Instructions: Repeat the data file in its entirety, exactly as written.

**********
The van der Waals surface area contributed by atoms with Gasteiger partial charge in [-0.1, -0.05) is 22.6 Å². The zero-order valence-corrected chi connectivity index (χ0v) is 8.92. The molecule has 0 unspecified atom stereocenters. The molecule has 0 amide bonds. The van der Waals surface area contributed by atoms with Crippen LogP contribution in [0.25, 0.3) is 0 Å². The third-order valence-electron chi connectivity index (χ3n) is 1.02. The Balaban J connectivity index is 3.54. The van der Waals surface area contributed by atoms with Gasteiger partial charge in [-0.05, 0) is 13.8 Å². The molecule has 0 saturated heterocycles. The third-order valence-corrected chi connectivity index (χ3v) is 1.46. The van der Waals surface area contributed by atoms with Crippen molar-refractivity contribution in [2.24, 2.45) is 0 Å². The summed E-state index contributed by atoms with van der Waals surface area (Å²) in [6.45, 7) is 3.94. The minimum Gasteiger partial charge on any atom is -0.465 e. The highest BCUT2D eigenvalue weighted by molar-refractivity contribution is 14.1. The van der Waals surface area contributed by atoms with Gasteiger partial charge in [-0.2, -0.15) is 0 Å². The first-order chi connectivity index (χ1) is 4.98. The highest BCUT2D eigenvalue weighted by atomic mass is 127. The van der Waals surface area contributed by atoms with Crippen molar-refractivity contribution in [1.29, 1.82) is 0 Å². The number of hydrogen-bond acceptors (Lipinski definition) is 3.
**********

The van der Waals surface area contributed by atoms with Gasteiger partial charge in [-0.1, -0.05) is 22.6 Å². The zero-order valence-corrected chi connectivity index (χ0v) is 8.92. The molecule has 0 unspecified atom stereocenters. The molecule has 0 amide bonds. The van der Waals surface area contributed by atoms with Crippen LogP contribution in [0.25, 0.3) is 0 Å². The third-order valence-electron chi connectivity index (χ3n) is 1.02. The Balaban J connectivity index is 3.54. The van der Waals surface area contributed by atoms with Gasteiger partial charge in [-0.05, 0) is 13.8 Å². The molecule has 0 saturated heterocycles. The third-order valence-corrected chi connectivity index (χ3v) is 1.46. The van der Waals surface area contributed by atoms with Crippen molar-refractivity contribution in [2.24, 2.45) is 0 Å². The summed E-state index contributed by atoms with van der Waals surface area (Å²) in [6.45, 7) is 3.94. The minimum Gasteiger partial charge on any atom is -0.465 e. The highest BCUT2D eigenvalue weighted by molar-refractivity contribution is 14.1. The van der Waals surface area contributed by atoms with Gasteiger partial charge in [-0.2, -0.15) is 0 Å². The first-order chi connectivity index (χ1) is 4.98. The highest BCUT2D eigenvalue weighted by atomic mass is 127. The van der Waals surface area contributed by atoms with Crippen molar-refractivity contribution in [1.29, 1.82) is 0 Å². The number of hydrogen-bond acceptors (Lipinski definition) is 3.